Sunday, March 18, 2012

Jeff, Who Lives at Home

Jason Segal in Jeff, Who Lives at Home, a movie from the Duplass Brothers
 *** out of ****

There are a lot of all-in-one-day dramas and comedies such as Magnolia, After Hours, or Crash (not referring to the Cronenberg movie) that depend on a strange amount of coincidence. Actually a lot of movies do. I think it adds some level of comfort to the viewer that in the movie world, there can be something mystical at work. This is addressed in the first scene of Jeff, Who Lives at Home, where the main character, Jeff played by Jason Segal speaks of his love for M. Night Shamalan's film, Signs and how meaningful he finds it that in the end of the movie, a bunch of seemingly random elements all play a part in saving the characters. Jeff believes that he needs to open his eyes to the cosmic messages that come from unlikely sources in everyday life. Jeff smokes a lot of pot.

He is also thirty, lives with his mother (Susan Sarandon) and is unemployed. Today he is expected by Mom to go out and buy some wood glue to make a home repair while she is at work. Due to a phone call Jeff gets from a guy who probably had the wrong number, Jeff believes he needs to spend the day looking for the name, Kevin. His idiotic journey takes us out of our typical expectations for a movie to have funny coincidences so that we can watch Jeff look like a fool and then be amused when fortuitous things happen anyway, which reaffirm his faith.

Jeff is not the only delusional character. This movie is shared with his brother, Pat, played by Ed Helms. Pat seems to be successful in relation to Jeff which doesn't say much. He has pathetic materialistic priorities aimed at acquiring the image of status despite the fact that he lives in a small apartment with his unhappy wife (Judy Greer). He's just put their marriage to the test by blowing their savings on a Porsche. 

While Jeff is out on his mission, the two intersect and just when Jeff is getting a bit of undesired condescending advise from Pat about getting his life together, Pat makes a dumb mistake that makes his worse. In the middle of the trouble, they spot Pat's wife driving around with another man. Pat pressures Jeff into helping him spend the day spying on them. Jeff finds many distractions along the way.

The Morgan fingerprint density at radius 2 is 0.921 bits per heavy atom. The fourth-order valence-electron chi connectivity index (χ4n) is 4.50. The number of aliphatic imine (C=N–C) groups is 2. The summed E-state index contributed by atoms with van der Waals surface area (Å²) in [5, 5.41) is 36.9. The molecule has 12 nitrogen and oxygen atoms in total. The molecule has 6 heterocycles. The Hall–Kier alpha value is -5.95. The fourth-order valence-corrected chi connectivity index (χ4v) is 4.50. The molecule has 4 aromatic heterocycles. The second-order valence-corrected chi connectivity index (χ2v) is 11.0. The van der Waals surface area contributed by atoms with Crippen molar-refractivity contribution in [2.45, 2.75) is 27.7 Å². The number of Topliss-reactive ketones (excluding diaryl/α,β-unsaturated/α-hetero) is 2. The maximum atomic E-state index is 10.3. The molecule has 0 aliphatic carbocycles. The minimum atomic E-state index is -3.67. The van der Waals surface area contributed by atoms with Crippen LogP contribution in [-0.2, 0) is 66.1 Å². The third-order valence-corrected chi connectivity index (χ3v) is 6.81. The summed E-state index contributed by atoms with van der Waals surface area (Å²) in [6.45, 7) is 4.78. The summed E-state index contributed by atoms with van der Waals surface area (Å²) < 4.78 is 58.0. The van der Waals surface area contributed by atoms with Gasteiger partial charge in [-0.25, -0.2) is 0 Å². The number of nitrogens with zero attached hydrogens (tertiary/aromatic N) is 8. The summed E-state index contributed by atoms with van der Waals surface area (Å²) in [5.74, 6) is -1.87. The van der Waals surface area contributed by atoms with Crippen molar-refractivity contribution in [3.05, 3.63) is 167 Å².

Then there is the mother who is stuck in her office cubicle reflecting on the loneliness her life has been since Jeff and Pat lost their father as kids. She is receiving anonymous IMs on her computer from a secret admirer and is intrigued to find out who.

I don't normally feel compelled to explain the plot to movies when I write a review, but this is one where it seems kind of fun to describe these characters. The film is directed with the naturalism of brothers Jay and Mark Duplass who make character-piece comedies that feel pretty fresh but always have a slightly forced randomness in their cinematography. The camera doesn't need to zoom and shake as much as it does in this movie. Even if this were a documentary, no cameraman would be this busy moving the camera around. It's needlessly dizzying at first but I got used to it.

Jeff, Who Lives at Home basically aims to be a pretty realistic feel-good comedy drama and for the most part, it succeeds. It is about someone looking for meaning in coincidences and is lucky enough to find what could be interpreted as such. It loses believability with the character Pat. Like so many douchey characters in comedies, he doesn't come with enough background information to explain why he ever landed a self-respecting intelligent woman, except that their relationship invites a conflict for our entertainment. It also gives him the opportunity to grow maturity he doesn't seem capable of growing for our satisfaction. Everyone is funny in their roles. Something that never stops being funny, is that a person could be so affected by a movie like Signs. I suppose The Happening would have been an even funnier choice.

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